The driver who hit me, who turned out to be the wife of a church minister, backed her car around me while I was unconscious to make it look like she stopped where she was supposed to instead of running a red light and plowing into me in the crosswalk.  She didn’t call 911, I did.  She didn’t even ask if I was OK or get out of the car to look.

    I didn’t press charges or take her to court for the amount I should have received which was at least three times what I received from her insurer, because I didn’t want to ruin another person’s life, and I feel good about that.  But, if it had not been a retiree who it turned out was living on Social Security, and if the car had not been an old piece of crap, I would not have hesitated to take her to court.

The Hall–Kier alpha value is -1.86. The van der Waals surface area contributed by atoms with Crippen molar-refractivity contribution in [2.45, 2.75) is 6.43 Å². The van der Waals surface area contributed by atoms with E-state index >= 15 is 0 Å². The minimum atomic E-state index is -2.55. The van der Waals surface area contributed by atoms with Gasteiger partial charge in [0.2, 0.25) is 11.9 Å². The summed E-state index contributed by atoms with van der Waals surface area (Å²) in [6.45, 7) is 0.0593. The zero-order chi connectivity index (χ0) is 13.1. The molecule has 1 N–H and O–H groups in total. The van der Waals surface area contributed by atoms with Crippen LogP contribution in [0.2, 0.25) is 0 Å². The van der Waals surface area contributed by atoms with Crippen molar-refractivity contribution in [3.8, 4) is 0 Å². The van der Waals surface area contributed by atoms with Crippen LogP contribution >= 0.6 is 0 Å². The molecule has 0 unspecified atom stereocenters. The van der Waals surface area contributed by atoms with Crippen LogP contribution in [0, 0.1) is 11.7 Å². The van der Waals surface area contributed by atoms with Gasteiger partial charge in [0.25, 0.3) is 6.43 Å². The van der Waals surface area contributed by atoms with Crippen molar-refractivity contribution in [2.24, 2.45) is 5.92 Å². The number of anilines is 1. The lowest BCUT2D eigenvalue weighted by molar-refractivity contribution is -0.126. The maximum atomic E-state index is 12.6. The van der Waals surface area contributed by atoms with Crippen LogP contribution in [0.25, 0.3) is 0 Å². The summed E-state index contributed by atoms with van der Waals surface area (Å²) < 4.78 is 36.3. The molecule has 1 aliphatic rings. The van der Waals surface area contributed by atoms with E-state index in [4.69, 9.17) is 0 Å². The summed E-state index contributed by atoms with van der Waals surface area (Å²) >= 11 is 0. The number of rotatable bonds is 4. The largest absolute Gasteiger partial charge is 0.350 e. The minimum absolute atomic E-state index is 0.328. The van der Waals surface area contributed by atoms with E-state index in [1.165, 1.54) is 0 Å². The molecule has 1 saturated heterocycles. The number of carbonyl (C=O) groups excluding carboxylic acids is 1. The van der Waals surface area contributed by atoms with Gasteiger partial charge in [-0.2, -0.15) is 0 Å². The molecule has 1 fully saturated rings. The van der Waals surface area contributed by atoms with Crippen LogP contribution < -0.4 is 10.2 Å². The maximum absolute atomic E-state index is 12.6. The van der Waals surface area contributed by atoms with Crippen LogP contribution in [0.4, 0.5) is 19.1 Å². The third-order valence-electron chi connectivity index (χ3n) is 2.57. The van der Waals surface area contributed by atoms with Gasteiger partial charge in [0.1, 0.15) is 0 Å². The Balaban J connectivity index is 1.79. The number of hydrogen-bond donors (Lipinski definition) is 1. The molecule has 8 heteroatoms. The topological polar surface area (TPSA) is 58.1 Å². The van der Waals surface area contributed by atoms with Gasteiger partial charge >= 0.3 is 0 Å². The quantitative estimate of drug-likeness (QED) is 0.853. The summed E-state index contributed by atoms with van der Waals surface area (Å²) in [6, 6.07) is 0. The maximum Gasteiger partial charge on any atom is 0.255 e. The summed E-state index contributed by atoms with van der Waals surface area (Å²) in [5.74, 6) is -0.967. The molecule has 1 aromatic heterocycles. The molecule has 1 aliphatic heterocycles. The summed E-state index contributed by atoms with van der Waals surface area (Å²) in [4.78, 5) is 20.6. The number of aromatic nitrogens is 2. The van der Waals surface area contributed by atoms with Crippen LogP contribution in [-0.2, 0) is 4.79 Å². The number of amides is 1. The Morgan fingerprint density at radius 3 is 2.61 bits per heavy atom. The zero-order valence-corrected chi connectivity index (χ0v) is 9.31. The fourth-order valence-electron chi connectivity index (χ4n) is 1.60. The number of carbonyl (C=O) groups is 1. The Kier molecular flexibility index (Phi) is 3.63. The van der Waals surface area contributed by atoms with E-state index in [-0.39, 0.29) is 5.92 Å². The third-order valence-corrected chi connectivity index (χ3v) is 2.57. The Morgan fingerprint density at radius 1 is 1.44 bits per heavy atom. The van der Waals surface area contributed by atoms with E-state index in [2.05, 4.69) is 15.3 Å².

In Japan, where I lived for nearly a decade, when a car hits a bicycle or pedestrian it is automatically the driver’s fault and the bicycle is automatically considered totaled.  As soon as they know that the car hit a pedestrian or cyclist, that’s the end of the claims investigation because a licensed driver obviously bears the weight of responsibility by virtual of operating a vehicle weighing over a ton and having been tested to confirm they are knowledgeable of the laws of road use as well as the actual operation of the vehicle.  They even give special status to drivers who are accident free for a number of years–by which I mean decades–and this translates into huge discounts for them.  That’s the way it should be here.

    I don’t want to see someone go to jail because they accidentally hit someone with their car, but they shouldn’t get away with their insurance company denying the claim and putting the injured party through all sorts of hell in the process.